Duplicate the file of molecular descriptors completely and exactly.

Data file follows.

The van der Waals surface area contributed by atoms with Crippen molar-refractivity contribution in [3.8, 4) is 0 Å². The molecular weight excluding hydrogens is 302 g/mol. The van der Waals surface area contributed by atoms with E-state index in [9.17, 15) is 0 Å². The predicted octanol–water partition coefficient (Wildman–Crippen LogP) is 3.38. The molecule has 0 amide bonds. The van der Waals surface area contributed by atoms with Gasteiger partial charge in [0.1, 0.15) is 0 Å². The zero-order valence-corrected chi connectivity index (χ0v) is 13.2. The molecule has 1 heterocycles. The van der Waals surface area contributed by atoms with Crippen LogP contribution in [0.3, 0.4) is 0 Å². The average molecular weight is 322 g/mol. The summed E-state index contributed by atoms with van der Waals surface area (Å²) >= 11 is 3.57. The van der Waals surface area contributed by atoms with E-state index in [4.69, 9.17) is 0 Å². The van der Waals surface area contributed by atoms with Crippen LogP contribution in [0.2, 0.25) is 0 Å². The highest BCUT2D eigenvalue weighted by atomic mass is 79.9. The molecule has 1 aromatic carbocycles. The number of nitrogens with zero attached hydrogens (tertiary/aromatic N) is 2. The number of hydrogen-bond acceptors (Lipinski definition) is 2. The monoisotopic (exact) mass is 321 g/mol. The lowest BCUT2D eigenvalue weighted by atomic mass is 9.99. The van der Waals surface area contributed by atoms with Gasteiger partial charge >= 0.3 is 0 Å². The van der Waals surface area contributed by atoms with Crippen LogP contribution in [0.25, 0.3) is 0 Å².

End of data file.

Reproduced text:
The van der Waals surface area contributed by atoms with Crippen molar-refractivity contribution in [3.8, 4) is 0 Å². The molecular weight excluding hydrogens is 302 g/mol. The van der Waals surface area contributed by atoms with E-state index in [9.17, 15) is 0 Å². The predicted octanol–water partition coefficient (Wildman–Crippen LogP) is 3.38. The molecule has 0 amide bonds. The van der Waals surface area contributed by atoms with Gasteiger partial charge in [0.1, 0.15) is 0 Å². The zero-order valence-corrected chi connectivity index (χ0v) is 13.2. The molecule has 1 heterocycles. The van der Waals surface area contributed by atoms with Crippen LogP contribution in [0.3, 0.4) is 0 Å². The average molecular weight is 322 g/mol. The summed E-state index contributed by atoms with van der Waals surface area (Å²) >= 11 is 3.57. The van der Waals surface area contributed by atoms with E-state index in [4.69, 9.17) is 0 Å². The van der Waals surface area contributed by atoms with Crippen LogP contribution in [0.2, 0.25) is 0 Å². The highest BCUT2D eigenvalue weighted by atomic mass is 79.9. The molecule has 1 aromatic carbocycles. The number of nitrogens with zero attached hydrogens (tertiary/aromatic N) is 2. The number of hydrogen-bond acceptors (Lipinski definition) is 2. The monoisotopic (exact) mass is 321 g/mol. The lowest BCUT2D eigenvalue weighted by atomic mass is 9.99. The van der Waals surface area contributed by atoms with Gasteiger partial charge >= 0.3 is 0 Å². The van der Waals surface area contributed by atoms with Crippen LogP contribution in [0.25, 0.3) is 0 Å².